"College students are not used to living in a monastery," he said, "so we need to provide them an outlet for their exuberance."
Tiny Sterling College, in Craftsbury Common, is dividing its 114 or so students into small "living and learning pods." Pod mates will reside and take classes together. That way, if someone falls ill with COVID-19, only one pod will need to quarantine.
The model isn't ideal for students whose close friends or sexual partners are in other pods. Some couples have switched their classes to be together in a pod; others have contemplated a socially distanced relationship, associate dean of student life Megan Banner Sutherland said.
Acknowledging the difficult ask, Sutherland said the college is talking to students in ways that emphasize reducing, rather than eliminating, risk. "So in the case folks choose to 'break the rules,' they have the information and resources they will need to make the most harm-reductive decisions," she said in an email.
Still, most students will be under a microscope. Just a day after the first 500 Norwich students moved into the dorms, WCAX-TV reported that students had already "failed to follow COVID-19 rules."
President Mark Anarumo clarified the situation in a public letter, acknowledging that a group of students were reportedly seen "socializing in the front yard of their house not maintaining physical distancing and not wearing masks." Anarumo visited the house personally and determined that the students, who had already been living in Vermont, hadn't violated Norwich's behavior contract.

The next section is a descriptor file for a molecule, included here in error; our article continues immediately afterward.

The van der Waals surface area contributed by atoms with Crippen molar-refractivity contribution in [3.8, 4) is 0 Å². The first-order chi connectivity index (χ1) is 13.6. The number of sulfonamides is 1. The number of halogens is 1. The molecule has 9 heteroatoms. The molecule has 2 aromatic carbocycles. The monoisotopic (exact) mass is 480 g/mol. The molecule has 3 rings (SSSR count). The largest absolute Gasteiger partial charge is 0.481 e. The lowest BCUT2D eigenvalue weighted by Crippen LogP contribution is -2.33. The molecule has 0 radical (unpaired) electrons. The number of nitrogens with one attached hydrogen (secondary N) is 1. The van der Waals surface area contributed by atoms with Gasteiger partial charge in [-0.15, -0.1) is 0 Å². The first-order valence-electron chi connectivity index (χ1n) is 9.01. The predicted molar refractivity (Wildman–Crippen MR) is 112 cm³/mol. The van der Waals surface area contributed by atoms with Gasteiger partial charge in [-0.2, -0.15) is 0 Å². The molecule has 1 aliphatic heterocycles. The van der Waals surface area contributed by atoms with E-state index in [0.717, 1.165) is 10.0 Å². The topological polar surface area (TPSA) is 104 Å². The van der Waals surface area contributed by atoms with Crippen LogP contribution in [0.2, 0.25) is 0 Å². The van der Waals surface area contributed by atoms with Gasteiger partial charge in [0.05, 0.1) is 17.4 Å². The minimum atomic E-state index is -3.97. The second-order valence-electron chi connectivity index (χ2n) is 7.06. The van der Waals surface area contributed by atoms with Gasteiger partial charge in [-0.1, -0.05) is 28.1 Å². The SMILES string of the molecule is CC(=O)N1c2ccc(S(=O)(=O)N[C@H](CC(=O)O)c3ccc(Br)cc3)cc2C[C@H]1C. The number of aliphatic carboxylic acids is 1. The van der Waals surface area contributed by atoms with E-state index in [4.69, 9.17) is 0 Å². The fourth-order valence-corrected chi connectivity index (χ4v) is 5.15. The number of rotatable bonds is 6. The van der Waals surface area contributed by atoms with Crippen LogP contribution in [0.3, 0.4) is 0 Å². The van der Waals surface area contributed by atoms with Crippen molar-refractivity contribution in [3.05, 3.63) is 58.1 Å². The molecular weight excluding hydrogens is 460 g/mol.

Coronavirus cases on campuses are inevitable, state health officials have cautioned, especially when out-of-state students first return. UVM, Norwich and Vermont Technical College have reported a combined 12 positive tests so far this month. But Dolan, the deputy health commissioner, said she is confident the state and the colleges have the tools to prevent cases or small clusters from becoming dangerous outbreaks.
"We have really good contact-tracing capacity," she said.
The outlook for campuses will become far more tenuous if the overall prevalence of the virus in Vermont increases — whether from fall tourism, K-12 schools, the wave of out-of-state student arrivals or some combination of factors.
The possibility of another mid-semester shutdown lingers, though most colleges haven't said what specific factors might trigger a decision to close.